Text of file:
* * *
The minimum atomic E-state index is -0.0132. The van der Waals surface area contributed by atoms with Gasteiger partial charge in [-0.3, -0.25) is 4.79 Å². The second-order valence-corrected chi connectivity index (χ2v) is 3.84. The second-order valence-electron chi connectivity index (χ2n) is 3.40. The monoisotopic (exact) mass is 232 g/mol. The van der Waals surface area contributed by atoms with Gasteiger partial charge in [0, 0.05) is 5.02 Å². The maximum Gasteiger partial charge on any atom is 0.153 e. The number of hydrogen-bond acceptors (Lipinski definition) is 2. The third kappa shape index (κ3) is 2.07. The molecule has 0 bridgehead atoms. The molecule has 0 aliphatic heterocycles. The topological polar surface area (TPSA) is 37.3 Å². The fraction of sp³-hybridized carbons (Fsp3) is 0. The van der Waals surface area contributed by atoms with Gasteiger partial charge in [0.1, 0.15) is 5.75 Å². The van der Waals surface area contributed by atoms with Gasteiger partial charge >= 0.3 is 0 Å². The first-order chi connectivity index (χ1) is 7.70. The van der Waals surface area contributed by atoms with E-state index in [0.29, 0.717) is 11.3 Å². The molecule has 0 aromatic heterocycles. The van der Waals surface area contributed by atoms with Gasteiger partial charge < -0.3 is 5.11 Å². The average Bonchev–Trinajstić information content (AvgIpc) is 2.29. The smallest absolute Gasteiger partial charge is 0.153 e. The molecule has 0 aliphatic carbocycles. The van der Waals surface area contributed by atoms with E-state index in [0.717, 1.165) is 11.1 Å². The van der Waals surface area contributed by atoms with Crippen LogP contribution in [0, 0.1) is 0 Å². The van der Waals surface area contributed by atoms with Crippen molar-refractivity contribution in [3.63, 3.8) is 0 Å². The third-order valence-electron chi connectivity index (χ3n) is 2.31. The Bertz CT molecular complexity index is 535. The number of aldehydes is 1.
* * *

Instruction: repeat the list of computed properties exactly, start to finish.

The minimum atomic E-state index is -0.0132. The van der Waals surface area contributed by atoms with Gasteiger partial charge in [-0.3, -0.25) is 4.79 Å². The second-order valence-corrected chi connectivity index (χ2v) is 3.84. The second-order valence-electron chi connectivity index (χ2n) is 3.40. The monoisotopic (exact) mass is 232 g/mol. The van der Waals surface area contributed by atoms with Gasteiger partial charge in [0, 0.05) is 5.02 Å². The maximum Gasteiger partial charge on any atom is 0.153 e. The number of hydrogen-bond acceptors (Lipinski definition) is 2. The third kappa shape index (κ3) is 2.07. The molecule has 0 bridgehead atoms. The molecule has 0 aliphatic heterocycles. The topological polar surface area (TPSA) is 37.3 Å². The fraction of sp³-hybridized carbons (Fsp3) is 0. The van der Waals surface area contributed by atoms with Gasteiger partial charge in [0.1, 0.15) is 5.75 Å². The van der Waals surface area contributed by atoms with Gasteiger partial charge >= 0.3 is 0 Å². The first-order chi connectivity index (χ1) is 7.70. The van der Waals surface area contributed by atoms with E-state index in [0.29, 0.717) is 11.3 Å². The molecule has 0 aromatic heterocycles. The van der Waals surface area contributed by atoms with Gasteiger partial charge < -0.3 is 5.11 Å². The average Bonchev–Trinajstić information content (AvgIpc) is 2.29. The smallest absolute Gasteiger partial charge is 0.153 e. The molecule has 0 aliphatic carbocycles. The van der Waals surface area contributed by atoms with E-state index in [0.717, 1.165) is 11.1 Å². The van der Waals surface area contributed by atoms with Crippen LogP contribution in [0, 0.1) is 0 Å². The van der Waals surface area contributed by atoms with Crippen molar-refractivity contribution in [3.63, 3.8) is 0 Å². The third-order valence-electron chi connectivity index (χ3n) is 2.31. The Bertz CT molecular complexity index is 535. The number of aldehydes is 1.